The Japanese word, zakka, means “household goods.” It specifically refers to hand-sewn items for domestic use. Most of the zakka items I’ve seen thus far have been charming and functional as well as pleasing to the eye.
Zakka projects or items are inspiring to me for several reasons. For one thing this genre speaks to me of simpler times and reminds me of domestic items common to households in the generation I grew up in. They also remind me that I can create these kind of items without patterns and by just using my own likes, ideas, and available resources. In other words, zakka style is something that is inside of me – inside of all of us. It’s an inner drive to create something beautiful and enhance our space in this world.
Many years ago, I somehow acquired a book called “The Hidden Art of Homemaking.” As zakka is gaining in popularity, I cannot help but remember and reflect on the similar ideas in the book by Edith Schaeffer. She was promoting zakka before the term was born.
Mrs. Schaeffer sees beauty and art in all of life and believes that we all have talent even though we may not all be artists or musicians. We all have something to contribute to make our world beautiful and all of those “talents” are G-d given, beautiful, and valuable. The book is inspiring to say the least.
Instead of using photographs to illustrate her book, Mrs. Schaeffer fills the pages with her own lovely, pencil sketches. I do not consider myself an artist but the pictures make me want to grab a pencil and put it to paper. The chapter on flower arranging inspires me to plant a garden and the chapter on quilting….. well, you get the idea.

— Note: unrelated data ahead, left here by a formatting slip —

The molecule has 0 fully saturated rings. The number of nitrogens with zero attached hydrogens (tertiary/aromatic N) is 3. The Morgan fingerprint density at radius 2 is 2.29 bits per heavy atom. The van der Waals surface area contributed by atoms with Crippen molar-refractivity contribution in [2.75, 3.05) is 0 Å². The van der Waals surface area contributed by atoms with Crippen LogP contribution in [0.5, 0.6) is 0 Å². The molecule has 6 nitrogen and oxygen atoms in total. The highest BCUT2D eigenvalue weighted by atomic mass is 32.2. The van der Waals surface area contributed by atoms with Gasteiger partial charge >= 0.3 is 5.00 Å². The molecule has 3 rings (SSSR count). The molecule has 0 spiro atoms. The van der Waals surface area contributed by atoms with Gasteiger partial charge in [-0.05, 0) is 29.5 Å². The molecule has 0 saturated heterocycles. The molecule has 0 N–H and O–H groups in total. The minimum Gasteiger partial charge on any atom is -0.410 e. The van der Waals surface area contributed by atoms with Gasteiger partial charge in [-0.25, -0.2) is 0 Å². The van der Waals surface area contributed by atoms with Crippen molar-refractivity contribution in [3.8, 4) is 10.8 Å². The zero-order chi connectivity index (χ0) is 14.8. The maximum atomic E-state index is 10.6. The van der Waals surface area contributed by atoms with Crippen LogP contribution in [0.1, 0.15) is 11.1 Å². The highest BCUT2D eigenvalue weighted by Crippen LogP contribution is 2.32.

The amazon website advertises this book with the statement,
The author reveals the many opportunities for artistic expression that can be found in ordinary, everyday life.
Does that sound like zakka or what? No wonder zakka resonated with me when I first laid eyes on these items/patterns and began exploring what was drawing me to them.
I believe the draw to zakka is popular right now because of the crazy, convoluted world we live in. Speaking for myself here, I want to go back to a time when life revolved around family and home. Call it simplicity if you will; but don’t mistake that adjective as negative or unappealing. I find it beautiful and something to covet without guilt.
In the words of a Calgon commercial: “Zakka…..take me away.”